Thursday, April 7, 2011

Wild Boy of the Congo #15 - Matt Baker cover

Wild Boy of the Congo v1 #15 - Matt Baker st john golden age comic book cover artWild Boy of the Congo v1 #15, 1955 - Jungle heroes often seemed to fight crocodiles, lions and tigers with regularity during the golden age, and this cover is no exception. Matt Baker does another simple but effective layout, his last on the series. The crocodile's mouth seems slightly distorted but not overly distracting. With the exception of the water's concentric circles, there is a feeling of sparseness around the masthead. Baker's drawing is enhanced by the contrasting color palette of reds and greens, making the cover that much more vivid. This is number 5 of 5 Wild Boy of the Congo issues with Baker art and/or covers. See today's posts, more Baker or Wild Boy of the Congo issues. See also this blog's Matt Baker checklist.
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Baker cover pencils and inks = ***
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Find on ebay: >this issue>more Baker issues>more Wild Boy of the Congo issues

Wednesday, April 6, 2011

Justice Inc. #2 - Jack Kirby art & cover

Justice Inc. v1 #2 dc bronze age comic book cover art by Jack KirbyJustice Inc. v1 #2 dc bronze age comic book page art by Jack Kirby
Justice Inc. v1 #2, 1975 - Jack Kirby takes over the adventures of this 1930s pulp hero beginning with this issue. His expressionistic style appears incompatible at first, especially the straightforward simplistic cover. As the story progresses though, it's clear he's well suited for the perpetual action scenes that occur. Kirby's opening splash, inundated with text, is the most disappointing page of an otherwise capable effort. This is number 1 of 3 Justice Inc. issues with Kirby art and/or covers. See today's posts or more Kirby or Justice Inc. issues. See also this blog's Kirby checklist.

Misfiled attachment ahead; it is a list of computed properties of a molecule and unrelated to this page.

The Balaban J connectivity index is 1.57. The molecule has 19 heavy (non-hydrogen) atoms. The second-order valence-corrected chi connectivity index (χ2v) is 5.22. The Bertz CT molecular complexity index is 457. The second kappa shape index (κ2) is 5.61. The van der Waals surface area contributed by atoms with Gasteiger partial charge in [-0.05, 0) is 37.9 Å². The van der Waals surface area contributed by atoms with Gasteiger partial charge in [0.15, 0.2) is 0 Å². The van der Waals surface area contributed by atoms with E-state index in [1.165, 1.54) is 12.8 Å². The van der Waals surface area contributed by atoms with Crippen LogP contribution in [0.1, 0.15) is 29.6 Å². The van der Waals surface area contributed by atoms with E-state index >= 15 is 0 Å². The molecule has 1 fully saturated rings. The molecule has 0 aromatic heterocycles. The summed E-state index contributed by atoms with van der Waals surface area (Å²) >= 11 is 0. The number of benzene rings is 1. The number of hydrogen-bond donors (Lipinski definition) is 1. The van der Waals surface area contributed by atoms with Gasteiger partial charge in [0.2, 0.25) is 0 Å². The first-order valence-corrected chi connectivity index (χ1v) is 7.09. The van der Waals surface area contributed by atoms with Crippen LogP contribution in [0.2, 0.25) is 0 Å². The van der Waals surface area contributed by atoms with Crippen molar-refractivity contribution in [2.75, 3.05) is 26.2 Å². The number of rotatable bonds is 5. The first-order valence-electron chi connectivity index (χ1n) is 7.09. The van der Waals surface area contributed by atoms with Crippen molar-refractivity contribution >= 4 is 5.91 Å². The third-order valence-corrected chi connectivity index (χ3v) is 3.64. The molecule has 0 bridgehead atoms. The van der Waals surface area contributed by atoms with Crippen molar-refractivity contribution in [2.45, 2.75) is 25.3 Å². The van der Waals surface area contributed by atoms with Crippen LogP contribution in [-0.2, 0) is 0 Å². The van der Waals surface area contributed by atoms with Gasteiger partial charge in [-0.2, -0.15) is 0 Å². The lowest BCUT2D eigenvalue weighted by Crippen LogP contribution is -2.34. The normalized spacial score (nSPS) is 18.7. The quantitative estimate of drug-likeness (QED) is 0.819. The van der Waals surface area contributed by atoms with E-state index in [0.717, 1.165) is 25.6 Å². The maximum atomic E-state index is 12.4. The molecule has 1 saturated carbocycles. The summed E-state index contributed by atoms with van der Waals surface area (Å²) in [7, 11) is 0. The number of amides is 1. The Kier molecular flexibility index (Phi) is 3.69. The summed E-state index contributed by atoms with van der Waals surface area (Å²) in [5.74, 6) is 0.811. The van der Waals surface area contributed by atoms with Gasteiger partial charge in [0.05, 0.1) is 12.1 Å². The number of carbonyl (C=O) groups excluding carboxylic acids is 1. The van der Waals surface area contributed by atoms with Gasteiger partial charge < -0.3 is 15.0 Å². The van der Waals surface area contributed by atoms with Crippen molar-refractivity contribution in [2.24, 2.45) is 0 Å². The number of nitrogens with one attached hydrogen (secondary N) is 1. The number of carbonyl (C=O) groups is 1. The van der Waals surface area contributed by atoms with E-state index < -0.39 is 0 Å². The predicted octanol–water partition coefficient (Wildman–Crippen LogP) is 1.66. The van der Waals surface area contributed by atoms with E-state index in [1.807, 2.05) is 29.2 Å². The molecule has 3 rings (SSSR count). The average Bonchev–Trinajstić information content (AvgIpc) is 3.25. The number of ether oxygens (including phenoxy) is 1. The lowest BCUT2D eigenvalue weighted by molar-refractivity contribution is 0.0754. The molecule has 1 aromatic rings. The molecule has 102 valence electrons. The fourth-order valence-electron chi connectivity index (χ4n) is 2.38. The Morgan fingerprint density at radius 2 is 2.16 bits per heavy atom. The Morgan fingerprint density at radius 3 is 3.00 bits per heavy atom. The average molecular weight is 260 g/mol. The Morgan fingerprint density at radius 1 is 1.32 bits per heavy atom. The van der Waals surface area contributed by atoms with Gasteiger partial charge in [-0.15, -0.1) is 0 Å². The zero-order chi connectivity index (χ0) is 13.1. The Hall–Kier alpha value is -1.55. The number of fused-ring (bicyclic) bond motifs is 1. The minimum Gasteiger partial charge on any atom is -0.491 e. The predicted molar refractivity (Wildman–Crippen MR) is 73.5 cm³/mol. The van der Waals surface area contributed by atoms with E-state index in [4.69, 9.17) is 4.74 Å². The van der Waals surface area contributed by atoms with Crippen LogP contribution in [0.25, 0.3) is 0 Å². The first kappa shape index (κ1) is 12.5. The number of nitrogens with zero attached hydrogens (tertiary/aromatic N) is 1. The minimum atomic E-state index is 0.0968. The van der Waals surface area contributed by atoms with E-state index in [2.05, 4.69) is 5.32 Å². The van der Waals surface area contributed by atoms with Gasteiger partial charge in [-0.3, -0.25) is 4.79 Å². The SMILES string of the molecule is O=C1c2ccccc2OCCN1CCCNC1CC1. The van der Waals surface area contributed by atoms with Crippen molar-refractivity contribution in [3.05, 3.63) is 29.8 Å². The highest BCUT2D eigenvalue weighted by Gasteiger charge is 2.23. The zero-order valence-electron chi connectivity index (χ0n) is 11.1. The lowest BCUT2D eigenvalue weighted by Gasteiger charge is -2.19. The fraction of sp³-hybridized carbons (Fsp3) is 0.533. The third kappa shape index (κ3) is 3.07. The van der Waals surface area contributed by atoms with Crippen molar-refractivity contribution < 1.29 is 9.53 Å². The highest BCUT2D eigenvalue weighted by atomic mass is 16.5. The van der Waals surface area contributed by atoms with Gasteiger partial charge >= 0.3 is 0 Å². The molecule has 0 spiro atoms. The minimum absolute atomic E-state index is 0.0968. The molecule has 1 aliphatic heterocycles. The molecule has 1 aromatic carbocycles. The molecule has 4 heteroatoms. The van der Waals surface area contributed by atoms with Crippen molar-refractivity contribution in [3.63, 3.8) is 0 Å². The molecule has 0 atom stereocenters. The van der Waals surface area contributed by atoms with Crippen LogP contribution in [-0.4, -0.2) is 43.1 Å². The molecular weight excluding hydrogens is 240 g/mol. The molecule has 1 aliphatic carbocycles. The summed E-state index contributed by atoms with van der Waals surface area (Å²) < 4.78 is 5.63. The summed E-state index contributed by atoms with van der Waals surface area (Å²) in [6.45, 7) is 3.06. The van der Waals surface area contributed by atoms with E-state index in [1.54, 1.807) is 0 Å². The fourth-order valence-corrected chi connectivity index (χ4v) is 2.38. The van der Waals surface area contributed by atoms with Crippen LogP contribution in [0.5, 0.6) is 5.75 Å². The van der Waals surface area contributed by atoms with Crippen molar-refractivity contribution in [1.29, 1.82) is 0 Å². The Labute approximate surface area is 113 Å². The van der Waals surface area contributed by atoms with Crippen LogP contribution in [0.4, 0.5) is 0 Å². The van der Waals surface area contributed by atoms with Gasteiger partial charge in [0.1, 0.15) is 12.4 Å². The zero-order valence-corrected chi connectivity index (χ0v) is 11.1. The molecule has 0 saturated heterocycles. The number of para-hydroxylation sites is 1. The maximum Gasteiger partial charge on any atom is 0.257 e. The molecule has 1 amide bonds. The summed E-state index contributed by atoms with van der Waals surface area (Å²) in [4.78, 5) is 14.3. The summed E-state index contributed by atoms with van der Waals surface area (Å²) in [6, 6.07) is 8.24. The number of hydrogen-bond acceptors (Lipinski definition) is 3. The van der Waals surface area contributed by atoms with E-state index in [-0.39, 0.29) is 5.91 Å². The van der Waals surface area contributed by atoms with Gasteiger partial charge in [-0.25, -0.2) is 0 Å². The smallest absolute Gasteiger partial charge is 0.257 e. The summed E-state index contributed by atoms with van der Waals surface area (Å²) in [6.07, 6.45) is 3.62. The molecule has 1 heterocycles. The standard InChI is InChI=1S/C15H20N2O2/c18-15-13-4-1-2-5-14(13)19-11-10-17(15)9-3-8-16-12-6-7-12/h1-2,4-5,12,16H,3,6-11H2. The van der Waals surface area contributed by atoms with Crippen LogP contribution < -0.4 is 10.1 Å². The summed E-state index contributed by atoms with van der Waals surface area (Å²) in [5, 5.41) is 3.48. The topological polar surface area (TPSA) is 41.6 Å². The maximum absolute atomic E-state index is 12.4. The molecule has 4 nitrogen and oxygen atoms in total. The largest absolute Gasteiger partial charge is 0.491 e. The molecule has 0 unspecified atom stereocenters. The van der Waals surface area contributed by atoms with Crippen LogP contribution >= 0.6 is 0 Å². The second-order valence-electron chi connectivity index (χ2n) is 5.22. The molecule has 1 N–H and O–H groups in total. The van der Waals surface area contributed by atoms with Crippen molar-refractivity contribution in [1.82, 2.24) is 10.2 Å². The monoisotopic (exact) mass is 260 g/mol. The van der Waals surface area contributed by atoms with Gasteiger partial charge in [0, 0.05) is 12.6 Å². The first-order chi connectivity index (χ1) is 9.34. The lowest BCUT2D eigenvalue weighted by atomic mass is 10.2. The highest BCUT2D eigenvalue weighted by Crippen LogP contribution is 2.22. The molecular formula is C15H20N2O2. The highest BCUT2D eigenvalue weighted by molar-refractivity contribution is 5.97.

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Kirby cover pencils (Mike Royer inks) = **
"Justice Incorporated" Kirby story pencils (Mike Royer inks) 18 pages = ***
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Find on ebay: >this issue, >more Kirby issues, >more Kubert issues, >more Justice Inc issues

Red Circle Sorcery #7 - Bernie Wrightson, Jeff Jones art


Red Circle Sorcery v1 #7, 1974 - The publishers of Archie Comics try their hand at a mystery series under the imprint Red Circle Comics Group. Lasting only eleven issues, I was pleasantly surprised to see some terrific work by some established artists. Bruce Jones illustrates a story about two lifelong rivals, but his pencils are unfortunately sloppy and erratic. Bernie Wrightson and Jeff Jones lend a hand with the inks but are only partially successful in adding clarity. Division of responsibilities is not always clear, but Wrightson's hand is most evident on page three and the same with Jeff Jones on page four. Other artists in this issue include Vincente Alcazar, Carlos Pino and Gray Morrow (art and cover). This is number 1 of 1 Red Circle Sorcery issues with Wrightson art and/or covers and number 1 of 1 Red Circle Sorcery issues with Jeff Jones art and/or covers. See today's posts, more Wrightson, Jones or Red Circle Sorcery issues. See also this blog's Bernie Wrightson checklist, Top 10 Wrightson comics or Jeff Jones checklist.